The English Civil War, For King & Parliament, 28mm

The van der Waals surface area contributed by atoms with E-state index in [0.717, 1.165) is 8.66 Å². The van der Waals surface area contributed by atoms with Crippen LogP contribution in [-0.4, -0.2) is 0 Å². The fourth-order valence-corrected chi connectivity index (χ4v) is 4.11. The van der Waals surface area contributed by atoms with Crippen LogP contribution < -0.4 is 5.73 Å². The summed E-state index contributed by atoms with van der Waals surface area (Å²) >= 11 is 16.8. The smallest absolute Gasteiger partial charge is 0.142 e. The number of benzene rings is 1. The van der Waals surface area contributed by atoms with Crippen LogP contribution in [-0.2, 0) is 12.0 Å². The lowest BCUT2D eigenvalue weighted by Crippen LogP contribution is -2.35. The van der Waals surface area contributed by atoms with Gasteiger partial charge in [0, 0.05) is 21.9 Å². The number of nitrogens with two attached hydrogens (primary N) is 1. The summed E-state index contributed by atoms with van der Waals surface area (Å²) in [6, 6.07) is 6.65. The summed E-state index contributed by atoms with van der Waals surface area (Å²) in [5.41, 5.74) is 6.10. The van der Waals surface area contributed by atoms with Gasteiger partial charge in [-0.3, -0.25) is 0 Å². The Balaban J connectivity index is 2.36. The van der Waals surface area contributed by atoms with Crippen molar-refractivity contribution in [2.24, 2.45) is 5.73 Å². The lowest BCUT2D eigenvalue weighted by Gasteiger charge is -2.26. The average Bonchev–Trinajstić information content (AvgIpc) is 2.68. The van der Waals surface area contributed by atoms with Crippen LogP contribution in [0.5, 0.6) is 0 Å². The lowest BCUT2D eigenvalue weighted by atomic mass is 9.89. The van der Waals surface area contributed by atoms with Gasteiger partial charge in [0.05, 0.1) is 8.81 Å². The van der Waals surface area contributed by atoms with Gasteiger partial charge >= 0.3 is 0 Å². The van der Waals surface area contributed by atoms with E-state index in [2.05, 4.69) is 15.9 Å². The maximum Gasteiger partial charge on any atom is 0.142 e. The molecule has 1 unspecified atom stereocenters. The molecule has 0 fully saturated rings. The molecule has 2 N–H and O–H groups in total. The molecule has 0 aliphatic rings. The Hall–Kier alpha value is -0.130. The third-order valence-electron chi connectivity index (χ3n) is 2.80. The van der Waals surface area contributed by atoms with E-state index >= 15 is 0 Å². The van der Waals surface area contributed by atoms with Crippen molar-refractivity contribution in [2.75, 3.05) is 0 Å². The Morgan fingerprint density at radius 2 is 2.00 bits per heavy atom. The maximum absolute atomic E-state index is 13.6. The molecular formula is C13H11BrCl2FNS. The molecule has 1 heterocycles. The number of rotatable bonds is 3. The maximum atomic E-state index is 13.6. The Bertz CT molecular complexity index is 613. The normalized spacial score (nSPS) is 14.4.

We returned to Yorkshire this week, and the continued struggle between the Earl of Doncaster and the Earl of Rotherham. This small set piece battle was set a few miles east of Doncaster. I say set piece, ’cause both sides had small, matched forces. My alter ego the Parliamentarian Earl of Rotherham had three regiments of foot, led by his General of Foot, Sir William Boothroyd.As for Sean 1’s Royalists (or rather the Early of Doncaster’s, he had a similar three regiment force, led by the Royalist General of Foot, Sir Stankey Arkwright. Both sides also had three regiments of “Swedish style” horse. The Parliamentarians were led by Sir Benjamin Harrison, and the Royalists by Sir Edward Greenwood. The game was played on a 6×4 table, covered in a grid with 20cm squares. Sean 1was helped out by Sean 2, who commanded his cavalry. Both sides advanced from the beginning, but the Royalist foot had a nice square hedged field to form up in, which gave them a little bit of extra cover. The Parliamentarians had some too, but the cavalry had a nice open field to fight in, apart from the hamlet of Hatfield Woodhouse, on the Parliamentarian left and the Royalist right. As usual, the first into contact were the cavalry. Col. Thomas Richardson’s Parliamentarian horse charged Sir Edward Longfellow’s Royalist horse, and were routed. Then, Longfellow’s Horse rashly tried to charge Sir William Boothroyd’s regiment of foot – the bluecoats – and were repulsed. Then the Parliamentarians ‘moved up another cavalry unit, Tobias Arkwright’s, to finish them off. Meanwhile, over on their flank, by the hamlet, the Earl of Rotherham’s Parliamentarian horse clashed with the Col. Josiah Hartley’s Royalist horse, and while the clash wasn’t conclusive, both sides withdrew, having been disordered. They tried charging in again, and this time the Parliamentarians were swept from the field. Unfortunately for Col. Hartley, his regiment headed off the table in pursuit! While all this was going on the two infantry lines came up to each other, the Royalists in their field, and the Parliamentarians on the lane which ran across the battlefield. Sir Percy Barraclough’s yellow-coated foot and the Sir Stanley Arkwright’s whitecoats on their right proved pretty resilient though, despite the lack of their supporting third regiment in their brigade, which refused to advance. While the infantry fired at each other, the cavalry fight reached its climax. Boothroyd’s bluecoats were forced to retire , after taking musket hits. To save the day though, Col. Arkwrights horse moved up to cover them, and charged the Royalist horse of Col. Longfellow’s, which were duly routed. However, the white-coated foot of Col. Arkwright managed to save the day for the King.They wheeled to their right, and poured fire into the open flank of Arkwright’s Parliamentarian horse. The Parliamentarians were routed, just as the last Parliamentarian cavalry led by Colonel Harrison were broken by a charge from Sir Edward Greenwood’s Royalist horse. That meant I’d lost the last of my three cavalry units, while the Royalists still had one in the field. It was all starting to unravel – at least for me and my Parliamentarians. The only bright spot was tat the only remaining unit of Royalist horse – Greenwood’s – were blown, having used up all their “dash” markers. I could still win the infantry fight, but then the third Royalist foot regiment – the white-coated Barnsley Trained Bands emerged from an apple orchard on my right, and joined in the firefight. This was something of a blow. My guys were running out of ammunition, and my commander, Rotherham himself, was over on the other flank, trying to rally the bluecoats. At that point things unravelled. my right-hand regiment of foot, the red-coated Earl of Rotherham’s, suffered three hits from musketry, and were lifted from the table. That was me then – forced to retire. It was a nice little game, and it looked great. Thanks to that, losing it to those contemptible malignant scuzzy Royalists didn’t matter so much! Of course, there’ll be a rematch soon, and I’m sure that next time the Earl of Rotherham returns to the fray he’ll have his revenge! These games are so colourful and the system works so nicely that they’re always a real pleasure to take part in.